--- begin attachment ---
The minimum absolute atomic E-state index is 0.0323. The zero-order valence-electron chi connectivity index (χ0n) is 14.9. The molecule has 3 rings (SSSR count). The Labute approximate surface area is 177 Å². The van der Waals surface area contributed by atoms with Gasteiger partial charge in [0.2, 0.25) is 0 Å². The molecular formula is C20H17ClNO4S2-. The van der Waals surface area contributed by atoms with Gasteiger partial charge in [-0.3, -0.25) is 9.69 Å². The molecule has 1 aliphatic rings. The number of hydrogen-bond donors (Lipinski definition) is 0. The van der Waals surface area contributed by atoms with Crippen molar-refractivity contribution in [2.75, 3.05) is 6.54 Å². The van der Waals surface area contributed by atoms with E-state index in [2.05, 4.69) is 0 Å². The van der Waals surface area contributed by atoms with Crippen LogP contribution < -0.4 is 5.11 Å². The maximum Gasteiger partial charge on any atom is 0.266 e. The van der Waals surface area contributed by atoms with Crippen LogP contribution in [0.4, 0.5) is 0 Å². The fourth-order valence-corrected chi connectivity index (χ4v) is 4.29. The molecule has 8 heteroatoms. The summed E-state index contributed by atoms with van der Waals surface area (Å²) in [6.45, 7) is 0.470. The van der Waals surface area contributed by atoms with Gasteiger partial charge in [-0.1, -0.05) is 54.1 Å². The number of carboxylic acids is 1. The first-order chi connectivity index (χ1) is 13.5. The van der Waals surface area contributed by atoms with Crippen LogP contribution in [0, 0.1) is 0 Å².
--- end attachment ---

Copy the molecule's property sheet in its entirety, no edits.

The minimum absolute atomic E-state index is 0.0323. The zero-order valence-electron chi connectivity index (χ0n) is 14.9. The molecule has 3 rings (SSSR count). The Labute approximate surface area is 177 Å². The van der Waals surface area contributed by atoms with Gasteiger partial charge in [0.2, 0.25) is 0 Å². The molecular formula is C20H17ClNO4S2-. The van der Waals surface area contributed by atoms with Gasteiger partial charge in [-0.3, -0.25) is 9.69 Å². The molecule has 1 aliphatic rings. The number of hydrogen-bond donors (Lipinski definition) is 0. The van der Waals surface area contributed by atoms with Crippen molar-refractivity contribution in [2.75, 3.05) is 6.54 Å². The van der Waals surface area contributed by atoms with E-state index in [2.05, 4.69) is 0 Å². The van der Waals surface area contributed by atoms with Crippen LogP contribution < -0.4 is 5.11 Å². The maximum Gasteiger partial charge on any atom is 0.266 e. The van der Waals surface area contributed by atoms with Crippen LogP contribution in [0.4, 0.5) is 0 Å². The fourth-order valence-corrected chi connectivity index (χ4v) is 4.29. The molecule has 8 heteroatoms. The summed E-state index contributed by atoms with van der Waals surface area (Å²) in [6.45, 7) is 0.470. The van der Waals surface area contributed by atoms with Gasteiger partial charge in [-0.1, -0.05) is 54.1 Å². The number of carboxylic acids is 1. The first-order chi connectivity index (χ1) is 13.5. The van der Waals surface area contributed by atoms with Crippen LogP contribution in [0, 0.1) is 0 Å².